Wednesday, November 23, 2005

Wraithborn #1


"In the Beginning." With Wraithborn #3 coming out this week, I figured I should get on the ball and post my review quick. The boys at Titan Comics - my favorite Dallas comic shop - recommended that I take a peep at this newbie. This isn't a shameless plug either, because I don't get anything in return. In all honesty, I dig Titan's clean store and helpful employees. Anyway, I like the potential of Wraithborn #1, here I go. . .

About the mini-series, Wraithborn: This is a Wildstorm Signature Series (DC) production with 6 total issues. Here's the premise: Long ago, there were Immortals that ruled the world in chaotic havoc and destruction until they were defeated by the Wraithborn. Over time, mankind has forgotten about the Wraithborn saviors, nevertheless the Wraithborn have been on the watch for over a millenium. By some crisis, the Wraithborn powers were unexpectedly passed on to a shy high school girl. The catch? She has to learn to wield the powers quickly as the Immortals are on the hunt for her.

About the authors, Joe Benitez and Marcia Chen: You'll know Benitez from such things as Magdalena, The Darkness, Weapon Zero, and Strykerforce. Chen's work is featured in Magdalena and Ascension.

About the artist, Joe Weems (and Benitez): Weems's work appears in the following productions: Hunter Killer, Magdalena, Fathom, and Hulk: The End #1. I must say that the artwork in #1 is fantastic. I downloaded a copy of #1's artwork pdf-style onto my computer. Very nice work!

Synopsis (with spoilage) and Review: We get two images of the heroin of Wraithborn #1. The story starts out with the tough, fearless, bad-a** Wraithborn. Seemingly, the Immortals are powerless unless someone "invites them in," and when that happens, she has to deal with the consequences (the Immortals take possession of the mortal's body). Wraithborn seems to have a terrible past; the story alludes the total loss of her family and friends as a result of some foolish mistake.

Then the story switches to Melanie Moore--an ordinary teenage girl cooking breakfast for her dad (to lower his cholesterol) so he won't go out and buy crap on the way to work. It's apparent that Melanie's starved for fatherly attention and affection. At school she's not that great at sports and the other girls are hard on her. But she has a conscious for helping out other people. She sweet and caring, nerdy and likable. As the story progresses, it starts to become clear why she is the way she is. . . then the plot begins to unravel as to why Melanie became Wraithborn.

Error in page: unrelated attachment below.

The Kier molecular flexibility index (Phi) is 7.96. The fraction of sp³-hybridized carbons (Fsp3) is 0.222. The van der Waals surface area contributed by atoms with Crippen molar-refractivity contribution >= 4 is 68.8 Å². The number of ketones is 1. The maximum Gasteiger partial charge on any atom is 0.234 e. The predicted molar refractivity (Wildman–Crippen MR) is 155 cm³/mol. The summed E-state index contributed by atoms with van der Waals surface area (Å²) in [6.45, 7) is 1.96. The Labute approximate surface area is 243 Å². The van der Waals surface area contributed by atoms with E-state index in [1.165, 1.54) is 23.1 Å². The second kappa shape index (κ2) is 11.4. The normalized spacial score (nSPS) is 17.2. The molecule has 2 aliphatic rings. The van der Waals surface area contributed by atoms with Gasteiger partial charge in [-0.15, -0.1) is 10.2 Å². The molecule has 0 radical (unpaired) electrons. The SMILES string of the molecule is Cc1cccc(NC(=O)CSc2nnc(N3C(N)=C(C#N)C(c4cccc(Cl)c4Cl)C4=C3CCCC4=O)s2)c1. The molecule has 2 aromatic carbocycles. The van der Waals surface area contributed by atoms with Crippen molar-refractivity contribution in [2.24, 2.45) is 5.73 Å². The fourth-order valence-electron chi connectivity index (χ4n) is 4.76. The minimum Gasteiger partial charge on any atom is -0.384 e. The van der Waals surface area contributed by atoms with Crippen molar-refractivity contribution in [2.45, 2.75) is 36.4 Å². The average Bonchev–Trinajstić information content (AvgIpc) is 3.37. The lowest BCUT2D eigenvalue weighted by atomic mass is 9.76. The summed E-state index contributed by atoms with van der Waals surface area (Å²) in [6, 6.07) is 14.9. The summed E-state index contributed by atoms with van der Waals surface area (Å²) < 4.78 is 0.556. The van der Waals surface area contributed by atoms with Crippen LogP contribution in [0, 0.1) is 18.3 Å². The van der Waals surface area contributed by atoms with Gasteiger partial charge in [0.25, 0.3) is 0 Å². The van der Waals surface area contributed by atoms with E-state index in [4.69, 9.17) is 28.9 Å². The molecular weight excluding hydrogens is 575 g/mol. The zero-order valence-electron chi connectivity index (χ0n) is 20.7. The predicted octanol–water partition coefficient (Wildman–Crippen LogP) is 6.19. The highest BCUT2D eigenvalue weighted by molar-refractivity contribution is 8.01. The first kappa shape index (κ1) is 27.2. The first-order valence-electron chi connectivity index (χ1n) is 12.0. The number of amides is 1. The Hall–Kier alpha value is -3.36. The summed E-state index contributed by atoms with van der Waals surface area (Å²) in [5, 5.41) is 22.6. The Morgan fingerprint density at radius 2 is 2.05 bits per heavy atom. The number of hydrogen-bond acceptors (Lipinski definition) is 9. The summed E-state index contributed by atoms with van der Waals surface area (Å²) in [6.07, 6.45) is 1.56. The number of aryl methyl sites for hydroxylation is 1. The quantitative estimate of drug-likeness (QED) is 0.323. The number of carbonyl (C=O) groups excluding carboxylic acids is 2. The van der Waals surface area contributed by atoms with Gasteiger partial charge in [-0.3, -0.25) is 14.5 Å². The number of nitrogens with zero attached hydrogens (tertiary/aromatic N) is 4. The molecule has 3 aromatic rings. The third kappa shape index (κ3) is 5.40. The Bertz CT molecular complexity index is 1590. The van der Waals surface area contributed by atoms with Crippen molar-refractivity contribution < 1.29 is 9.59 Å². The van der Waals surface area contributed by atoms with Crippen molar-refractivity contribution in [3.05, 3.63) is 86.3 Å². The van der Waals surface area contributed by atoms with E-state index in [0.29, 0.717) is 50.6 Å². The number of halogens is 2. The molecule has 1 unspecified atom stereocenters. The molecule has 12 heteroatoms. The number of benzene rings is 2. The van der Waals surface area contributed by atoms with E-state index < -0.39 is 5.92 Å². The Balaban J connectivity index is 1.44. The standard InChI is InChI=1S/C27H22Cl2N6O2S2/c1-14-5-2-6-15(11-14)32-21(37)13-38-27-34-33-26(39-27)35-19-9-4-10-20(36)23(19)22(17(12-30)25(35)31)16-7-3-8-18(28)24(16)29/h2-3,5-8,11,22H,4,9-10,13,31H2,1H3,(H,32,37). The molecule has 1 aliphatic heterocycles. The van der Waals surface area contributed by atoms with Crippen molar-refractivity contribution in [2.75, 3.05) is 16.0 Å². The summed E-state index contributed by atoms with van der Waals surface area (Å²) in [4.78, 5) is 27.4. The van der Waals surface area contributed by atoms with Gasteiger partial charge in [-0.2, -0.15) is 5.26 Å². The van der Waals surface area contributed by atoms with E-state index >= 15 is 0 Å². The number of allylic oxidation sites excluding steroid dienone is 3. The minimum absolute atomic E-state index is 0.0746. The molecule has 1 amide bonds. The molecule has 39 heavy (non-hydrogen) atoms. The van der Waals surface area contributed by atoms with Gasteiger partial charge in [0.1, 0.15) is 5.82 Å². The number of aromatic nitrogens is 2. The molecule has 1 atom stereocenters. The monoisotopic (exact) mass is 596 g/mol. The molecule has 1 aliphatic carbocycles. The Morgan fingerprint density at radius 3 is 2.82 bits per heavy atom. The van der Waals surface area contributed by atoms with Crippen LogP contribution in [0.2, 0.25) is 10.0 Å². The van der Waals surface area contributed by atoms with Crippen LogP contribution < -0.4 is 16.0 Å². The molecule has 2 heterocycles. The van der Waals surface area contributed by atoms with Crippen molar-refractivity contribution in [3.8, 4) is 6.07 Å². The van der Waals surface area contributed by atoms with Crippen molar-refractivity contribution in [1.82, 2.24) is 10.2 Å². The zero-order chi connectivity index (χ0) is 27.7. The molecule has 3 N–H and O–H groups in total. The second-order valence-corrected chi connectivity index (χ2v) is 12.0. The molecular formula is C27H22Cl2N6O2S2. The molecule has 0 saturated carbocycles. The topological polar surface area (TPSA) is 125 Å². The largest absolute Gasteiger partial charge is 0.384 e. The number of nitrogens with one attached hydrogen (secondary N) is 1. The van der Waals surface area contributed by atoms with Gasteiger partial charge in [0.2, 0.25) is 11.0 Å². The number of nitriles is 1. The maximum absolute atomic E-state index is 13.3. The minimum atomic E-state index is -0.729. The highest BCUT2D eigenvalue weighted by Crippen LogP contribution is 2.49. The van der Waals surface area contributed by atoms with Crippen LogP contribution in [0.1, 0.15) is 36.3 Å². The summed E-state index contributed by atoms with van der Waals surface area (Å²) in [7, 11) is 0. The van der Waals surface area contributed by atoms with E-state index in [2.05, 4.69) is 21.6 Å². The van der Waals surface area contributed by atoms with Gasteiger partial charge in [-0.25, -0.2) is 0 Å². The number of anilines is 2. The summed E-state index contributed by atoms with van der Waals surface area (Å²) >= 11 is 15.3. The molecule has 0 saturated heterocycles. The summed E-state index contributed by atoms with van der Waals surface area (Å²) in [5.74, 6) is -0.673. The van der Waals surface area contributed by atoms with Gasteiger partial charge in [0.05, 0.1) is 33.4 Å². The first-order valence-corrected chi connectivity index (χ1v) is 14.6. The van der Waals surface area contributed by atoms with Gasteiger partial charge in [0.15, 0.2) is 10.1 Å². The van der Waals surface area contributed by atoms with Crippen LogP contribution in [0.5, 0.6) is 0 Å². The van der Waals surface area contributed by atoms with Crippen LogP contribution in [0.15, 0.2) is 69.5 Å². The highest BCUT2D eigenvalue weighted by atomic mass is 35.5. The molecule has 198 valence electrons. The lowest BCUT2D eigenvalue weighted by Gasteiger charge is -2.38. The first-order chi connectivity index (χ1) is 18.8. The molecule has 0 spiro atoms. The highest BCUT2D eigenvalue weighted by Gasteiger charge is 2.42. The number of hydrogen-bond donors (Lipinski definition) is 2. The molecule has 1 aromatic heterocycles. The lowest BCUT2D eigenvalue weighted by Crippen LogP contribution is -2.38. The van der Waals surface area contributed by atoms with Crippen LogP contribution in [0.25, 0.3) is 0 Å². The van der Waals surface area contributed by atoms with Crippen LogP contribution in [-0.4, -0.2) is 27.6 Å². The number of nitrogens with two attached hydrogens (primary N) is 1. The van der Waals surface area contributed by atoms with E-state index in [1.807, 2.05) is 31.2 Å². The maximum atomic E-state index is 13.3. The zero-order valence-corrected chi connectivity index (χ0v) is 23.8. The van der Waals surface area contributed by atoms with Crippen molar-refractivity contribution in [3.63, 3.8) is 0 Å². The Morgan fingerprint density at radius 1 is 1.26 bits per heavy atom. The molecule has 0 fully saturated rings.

The end of the story is very encouraging, at least for not being a self-contained story. There's enough information to either like or dislike Melanie as a character. I liked the character development and background. The writers did a good job letting the reader into the mind of Melanie (as a teenager and as the new Wraithborn), as well. So there is satisfactory closure for this issue, but there's also enough suspense in the last scene to keep me coming back for more.

Melanie's responsibility is to find Valin. While the reader isn't left hanging at the end of #1, the story builds up enough curiosity for #2 via the discussion about some new guy, Valin. The Wraithborn website speaks about Valin, and how he's going to be a primary character in the story.

Recommendation: Buy #2. I really like the premise of this story; it totally sucked me in. If you're stuck, it's a 6-issue mini-series, so there's not a huge investment (at least read #1).

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